The next hatbox I pulled off the top shelf of the closet nearly tipped me off the ladder. It was the weight that surprised me; it was far too heavy for just a hat. As I regained my balance, I wondered why this one weighed more than the others. I set it on the vanity and started untying the strings.
I was curious to see if it would reveal any secrets about my mother, although I wasn’t expecting too much. All the other hatboxes contained... well, actual hats. Women’s hats from the 1950s and 1960s with velvet, lace, feathers, and fur. It was a bittersweet nostalgia trip as my family inventoried the contents of my mother’s house. She had passed away six months earlier.
I lifted the lid and found photographs. Hundreds of black and white photos... some of them dating back to the American Civil War. They were photos I had never seen before. Pictures of people... presumably relatives... but I didn’t know that for sure. It was a mystery, and one that I knew I would have to solve.
Looking at those photos one at a time was overwhelming, so one day I took them into my living room. I pushed all the furniture back to the walls, then spread the photos out on the floor. For the next several days I played the match game. Matching faces and places. Luckily, a few of them had inscriptions on the back that revealed names, dates, and locations.
Once I had categorized the photos into groups, I met with my one living relative who was old enough to possibly know who some of these people were. The information she gave me added an entire branch to my family tree. I then started searching the Internet, where the information floodgates really opened.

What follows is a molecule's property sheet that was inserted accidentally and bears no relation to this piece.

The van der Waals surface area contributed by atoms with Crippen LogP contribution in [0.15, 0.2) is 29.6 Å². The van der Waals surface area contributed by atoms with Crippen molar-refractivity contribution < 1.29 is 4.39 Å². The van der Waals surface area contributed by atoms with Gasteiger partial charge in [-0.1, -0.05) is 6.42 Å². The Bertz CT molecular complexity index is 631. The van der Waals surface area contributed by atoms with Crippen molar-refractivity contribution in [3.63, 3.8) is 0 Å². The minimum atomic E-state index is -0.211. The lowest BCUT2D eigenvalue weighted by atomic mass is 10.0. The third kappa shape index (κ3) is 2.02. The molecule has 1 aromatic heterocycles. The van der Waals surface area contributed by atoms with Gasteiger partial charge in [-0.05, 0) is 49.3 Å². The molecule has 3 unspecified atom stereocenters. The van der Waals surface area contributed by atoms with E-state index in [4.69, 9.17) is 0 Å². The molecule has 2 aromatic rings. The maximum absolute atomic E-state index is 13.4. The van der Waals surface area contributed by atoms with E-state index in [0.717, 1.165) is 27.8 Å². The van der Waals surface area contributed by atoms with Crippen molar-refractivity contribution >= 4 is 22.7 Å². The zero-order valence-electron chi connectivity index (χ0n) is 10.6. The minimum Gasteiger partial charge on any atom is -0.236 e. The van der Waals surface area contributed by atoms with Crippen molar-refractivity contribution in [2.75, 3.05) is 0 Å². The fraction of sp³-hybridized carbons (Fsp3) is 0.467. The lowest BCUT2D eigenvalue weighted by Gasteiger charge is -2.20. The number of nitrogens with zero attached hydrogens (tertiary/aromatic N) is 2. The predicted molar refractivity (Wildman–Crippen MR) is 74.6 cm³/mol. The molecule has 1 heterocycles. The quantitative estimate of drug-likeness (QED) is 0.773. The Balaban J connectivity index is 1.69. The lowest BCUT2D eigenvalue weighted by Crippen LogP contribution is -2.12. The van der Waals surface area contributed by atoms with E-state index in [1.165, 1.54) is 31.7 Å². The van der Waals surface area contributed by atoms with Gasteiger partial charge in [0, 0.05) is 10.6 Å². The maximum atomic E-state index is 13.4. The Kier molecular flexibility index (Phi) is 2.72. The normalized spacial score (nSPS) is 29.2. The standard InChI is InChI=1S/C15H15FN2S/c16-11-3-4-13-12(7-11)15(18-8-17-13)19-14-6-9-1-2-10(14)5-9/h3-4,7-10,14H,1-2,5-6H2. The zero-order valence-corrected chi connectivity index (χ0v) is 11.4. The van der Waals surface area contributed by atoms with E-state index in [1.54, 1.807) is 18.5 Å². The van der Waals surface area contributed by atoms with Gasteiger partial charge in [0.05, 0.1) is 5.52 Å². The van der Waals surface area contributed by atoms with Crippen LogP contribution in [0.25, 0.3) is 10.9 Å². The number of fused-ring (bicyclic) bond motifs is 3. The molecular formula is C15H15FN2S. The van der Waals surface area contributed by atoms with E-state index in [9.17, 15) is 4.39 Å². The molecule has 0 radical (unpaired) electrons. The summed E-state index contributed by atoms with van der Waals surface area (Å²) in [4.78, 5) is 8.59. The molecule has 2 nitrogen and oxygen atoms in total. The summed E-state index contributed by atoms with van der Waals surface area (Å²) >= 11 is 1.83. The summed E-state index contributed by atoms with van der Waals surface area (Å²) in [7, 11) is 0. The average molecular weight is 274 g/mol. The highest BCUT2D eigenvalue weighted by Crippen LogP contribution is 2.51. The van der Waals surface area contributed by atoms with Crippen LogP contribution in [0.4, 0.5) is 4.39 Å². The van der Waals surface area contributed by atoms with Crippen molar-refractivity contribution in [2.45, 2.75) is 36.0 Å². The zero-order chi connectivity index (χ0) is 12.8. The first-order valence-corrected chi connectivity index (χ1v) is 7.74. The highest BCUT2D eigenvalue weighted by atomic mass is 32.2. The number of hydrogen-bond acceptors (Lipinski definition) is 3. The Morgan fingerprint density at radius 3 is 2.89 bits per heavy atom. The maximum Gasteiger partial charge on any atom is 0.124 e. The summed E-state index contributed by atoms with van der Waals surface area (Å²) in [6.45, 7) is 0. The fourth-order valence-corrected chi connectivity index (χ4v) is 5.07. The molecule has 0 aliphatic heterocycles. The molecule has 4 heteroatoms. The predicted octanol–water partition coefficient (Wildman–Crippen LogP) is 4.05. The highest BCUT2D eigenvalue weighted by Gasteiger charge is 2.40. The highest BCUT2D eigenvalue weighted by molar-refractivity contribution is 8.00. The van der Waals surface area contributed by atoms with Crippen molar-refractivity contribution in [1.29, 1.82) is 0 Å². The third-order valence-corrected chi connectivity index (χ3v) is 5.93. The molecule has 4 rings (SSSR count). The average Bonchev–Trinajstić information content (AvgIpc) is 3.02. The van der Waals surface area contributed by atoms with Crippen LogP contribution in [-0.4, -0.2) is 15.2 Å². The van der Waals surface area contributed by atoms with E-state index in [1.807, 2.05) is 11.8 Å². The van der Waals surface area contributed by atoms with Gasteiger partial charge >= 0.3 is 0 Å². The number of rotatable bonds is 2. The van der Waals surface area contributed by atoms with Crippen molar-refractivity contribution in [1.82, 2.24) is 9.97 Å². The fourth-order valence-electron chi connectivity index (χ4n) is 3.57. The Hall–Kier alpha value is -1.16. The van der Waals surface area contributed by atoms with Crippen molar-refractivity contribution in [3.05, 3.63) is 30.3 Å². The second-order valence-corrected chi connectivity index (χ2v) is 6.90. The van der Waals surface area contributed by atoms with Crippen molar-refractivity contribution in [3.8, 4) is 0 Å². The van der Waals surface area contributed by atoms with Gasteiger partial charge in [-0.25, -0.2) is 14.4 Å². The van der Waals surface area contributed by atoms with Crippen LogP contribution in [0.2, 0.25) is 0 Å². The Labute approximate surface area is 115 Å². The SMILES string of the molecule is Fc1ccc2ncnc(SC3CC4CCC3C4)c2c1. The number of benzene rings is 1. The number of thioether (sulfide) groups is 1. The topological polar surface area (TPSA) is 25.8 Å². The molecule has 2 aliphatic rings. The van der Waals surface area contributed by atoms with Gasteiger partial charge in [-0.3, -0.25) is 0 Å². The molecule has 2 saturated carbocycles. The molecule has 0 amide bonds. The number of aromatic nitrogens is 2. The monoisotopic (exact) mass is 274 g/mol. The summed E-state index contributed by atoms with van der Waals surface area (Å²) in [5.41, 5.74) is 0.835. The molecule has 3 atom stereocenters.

During the next few years, I found myself on a genealogical journey that did more than just place names to faces. It led me to recognize that my family’s dysfunction didn’t begin with my parents, but had a pattern that had been passed down generation after generation. And that gave me the insight I needed to work on it (a topic for a future column).
A good mystery is compelling, and we are motivated to find the answer. A mystery, however, is just a problem that needs to be solved—and some of them really need to be solved.
I love the story of how Edward Jenner, a country doctor in England, created the smallpox vaccine. In 1762, when he was 13, Edward overheard a milkmaid say, “I shall never have smallpox for I have had cowpox. I shall never have an ugly pockmarked face.” It was a statement that would stay in the back of his mind for decades. He had heard all his life that milkmaids were in some mysterious way protected from smallpox. Perhaps this woman had the answer that would save the millions of people who died of smallpox every year. Thirty-three years later, he would find out.
In 1796, he drained fluid from the cowpox lesions on a milkmaid’s hands, then injected it into an 8-year-old boy. The boy only suffered a mild fever. Two months later, he injected the boy with smallpox. The boy did not get sick; he was protected. Jenner named his new procedure vaccination, and 183 years later, smallpox was eradicated from the planet.
It doesn’t take a great mind to solve mysteries; average people do it all the time. There is probably a mystery you can solve that will improve your business. If you think about it, every product and service you purchase began as a solution to a problem. Whether it is through necessity or simple desire, people find new ways of doing things through creative thinking that was stimulated by a mystery.
What mystery do you want to solve?